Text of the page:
There does need to be lot more research done on in-car distractions if only because of the fact that there are a lot more of them now. Although we know that the strongest attractor gets the attention we do not know why the in-car attractors appear stronger than the attractors outside the car.
Duncan MacKillop. No surprise - No accident.

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In Duncan's first post, he put the word 'proof' in inverted commas, which I took to mean that he thought the opposite i.e that it wasn't proof at all.

I think Duncan was merely showing how a phrase used in isolation and taken out of context can be misinterpreted and for what it's worth, I don't think he was necessarily agreeing with, or supporting the assertion in question - but perhaps Duncan will correct me if I've also got it wrong.
Hugh Jones, Cheshire

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Duncan - my final post in this thread.

I remain unconvinced by your explanation below. If you genuinely would like to see more research of this type why did you not say so in your first post in this thread?

Instead, you chose use an extract from the report to suggest that using a mobile while driving is a good thing, which is directly at odds with the report's findings.

If I may suggest, perhaps a little more clarity and simplicity in your posts would help us all understand the points you are trying to get across? Unless, of course, it's just me who finds some of your contributions somewhat confusing and contradictory.
Nick Rawlings, editor, Road Safety News

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Far from wanting to undermine the credibility of this research this is exactly the kind of research that I want to see more of. Unlike many other pieces of research this one doesn't shy away from including the outliers and confounders that would normally be swept under the carpet. The point that I dug out is an extremely interesting one in that it appears to be entirely counter-intuitive and therefore worthy of much greater study.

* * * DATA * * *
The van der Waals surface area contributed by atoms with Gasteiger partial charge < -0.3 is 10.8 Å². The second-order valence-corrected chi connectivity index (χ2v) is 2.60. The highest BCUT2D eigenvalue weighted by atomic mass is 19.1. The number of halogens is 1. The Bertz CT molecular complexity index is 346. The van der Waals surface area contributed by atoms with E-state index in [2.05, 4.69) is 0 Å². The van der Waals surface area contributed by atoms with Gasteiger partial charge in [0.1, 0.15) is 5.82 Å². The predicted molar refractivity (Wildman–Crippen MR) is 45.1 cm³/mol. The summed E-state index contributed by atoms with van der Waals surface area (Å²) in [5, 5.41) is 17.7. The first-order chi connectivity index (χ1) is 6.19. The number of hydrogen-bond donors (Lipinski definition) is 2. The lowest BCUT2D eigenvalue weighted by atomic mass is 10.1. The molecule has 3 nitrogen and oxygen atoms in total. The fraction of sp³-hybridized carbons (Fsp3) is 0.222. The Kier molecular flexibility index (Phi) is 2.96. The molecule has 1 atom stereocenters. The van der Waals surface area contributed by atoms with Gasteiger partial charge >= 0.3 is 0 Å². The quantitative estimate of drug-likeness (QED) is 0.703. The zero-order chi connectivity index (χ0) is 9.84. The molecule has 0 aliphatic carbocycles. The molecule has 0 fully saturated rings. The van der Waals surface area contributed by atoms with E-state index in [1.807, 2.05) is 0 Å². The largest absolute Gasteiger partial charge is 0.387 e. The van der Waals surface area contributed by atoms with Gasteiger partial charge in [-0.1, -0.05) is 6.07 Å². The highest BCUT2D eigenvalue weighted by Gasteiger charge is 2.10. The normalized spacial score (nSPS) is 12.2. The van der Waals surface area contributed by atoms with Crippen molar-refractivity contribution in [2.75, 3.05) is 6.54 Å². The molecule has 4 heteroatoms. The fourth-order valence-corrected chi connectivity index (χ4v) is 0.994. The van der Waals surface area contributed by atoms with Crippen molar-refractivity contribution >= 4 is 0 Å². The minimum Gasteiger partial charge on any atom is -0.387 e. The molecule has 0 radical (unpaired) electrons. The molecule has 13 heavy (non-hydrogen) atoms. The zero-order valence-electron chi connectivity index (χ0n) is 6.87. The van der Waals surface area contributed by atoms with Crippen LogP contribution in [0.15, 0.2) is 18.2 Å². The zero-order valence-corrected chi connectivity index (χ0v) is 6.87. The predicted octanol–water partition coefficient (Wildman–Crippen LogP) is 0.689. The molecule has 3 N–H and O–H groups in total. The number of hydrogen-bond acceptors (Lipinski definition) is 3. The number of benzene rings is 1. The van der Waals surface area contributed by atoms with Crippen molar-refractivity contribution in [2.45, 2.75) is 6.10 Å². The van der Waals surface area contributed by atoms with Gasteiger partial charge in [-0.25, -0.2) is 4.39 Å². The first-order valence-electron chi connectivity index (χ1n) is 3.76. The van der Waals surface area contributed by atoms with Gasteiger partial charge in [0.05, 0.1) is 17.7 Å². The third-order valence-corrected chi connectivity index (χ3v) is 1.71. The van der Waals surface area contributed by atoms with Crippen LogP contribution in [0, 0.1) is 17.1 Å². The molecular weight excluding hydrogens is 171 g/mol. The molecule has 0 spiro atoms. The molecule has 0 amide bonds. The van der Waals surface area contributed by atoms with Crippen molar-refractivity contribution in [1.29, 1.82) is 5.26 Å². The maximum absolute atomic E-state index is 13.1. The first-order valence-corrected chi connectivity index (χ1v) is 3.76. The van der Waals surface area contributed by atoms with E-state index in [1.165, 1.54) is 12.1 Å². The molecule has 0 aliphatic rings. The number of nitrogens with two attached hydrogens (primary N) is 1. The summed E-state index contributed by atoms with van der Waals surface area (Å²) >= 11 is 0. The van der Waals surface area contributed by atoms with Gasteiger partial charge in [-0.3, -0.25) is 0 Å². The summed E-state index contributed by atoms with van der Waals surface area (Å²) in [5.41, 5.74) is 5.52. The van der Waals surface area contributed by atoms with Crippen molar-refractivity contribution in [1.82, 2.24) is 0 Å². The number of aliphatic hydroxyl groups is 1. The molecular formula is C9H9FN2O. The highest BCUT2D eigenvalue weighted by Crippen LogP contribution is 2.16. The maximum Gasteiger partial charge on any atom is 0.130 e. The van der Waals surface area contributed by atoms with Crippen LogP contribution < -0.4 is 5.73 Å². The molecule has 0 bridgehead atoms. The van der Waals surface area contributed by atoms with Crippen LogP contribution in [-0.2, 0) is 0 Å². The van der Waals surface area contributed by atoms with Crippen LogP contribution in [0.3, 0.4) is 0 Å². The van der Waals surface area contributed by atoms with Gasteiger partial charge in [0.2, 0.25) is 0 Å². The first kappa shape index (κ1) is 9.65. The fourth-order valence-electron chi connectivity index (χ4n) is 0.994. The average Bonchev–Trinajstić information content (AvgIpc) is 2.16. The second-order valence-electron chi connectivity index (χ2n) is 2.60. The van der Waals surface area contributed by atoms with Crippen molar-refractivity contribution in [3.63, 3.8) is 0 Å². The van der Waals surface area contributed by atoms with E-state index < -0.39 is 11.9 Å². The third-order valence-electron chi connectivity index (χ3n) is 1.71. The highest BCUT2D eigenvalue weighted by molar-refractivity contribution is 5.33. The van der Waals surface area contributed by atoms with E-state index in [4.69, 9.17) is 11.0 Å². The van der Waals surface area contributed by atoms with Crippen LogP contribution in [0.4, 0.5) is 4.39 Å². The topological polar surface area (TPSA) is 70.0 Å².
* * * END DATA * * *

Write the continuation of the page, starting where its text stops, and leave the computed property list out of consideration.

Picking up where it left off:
On the matter of your response to my post this is a classic example of one of the many cognitive biases that we all suffer from and which has led you into making a significant error. You responded to what you thought I had said rather than what I actually did say. You entirely missed the bit about things being taken out of context and responded to the example that I gave of how that could be done and then used to prove a particular point of view. For those of us that take an interest in human error and particularly its role in road accidents, confirmation bias is one of the most significant problems that we face.

Read more here
Duncan MacKillop. No surprise - No accident.

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I'm not convinced that was the point of your post Duncan - I think your intention was/is to undermine the credibility of this research and its conclusions.
Nick Rawlings, editor, Road Safety News

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That was my very point Nick that when removed from their contextual setting snippets from reports can be used to support absolutely any point of view. However once you place them back in their context with all the associated caveats their meaning becomes entirely different.

A perfect example of this is the quote in another news story where the MP for North Cornwall says “In 2012, over 550 people were killed on 30mph roads, whereas there were nine fatalities on 20mph roads, so the numbers speak for themselves.” Once again this is taking figures out of context to support a hypothesis when the actual figures say no such thing. I can guarantee that you will see the figures in the MP's quote repeated a great many times without any of the caveats, but I also guarantee that you will not see my decontextualized statement repeated anywhere near as often.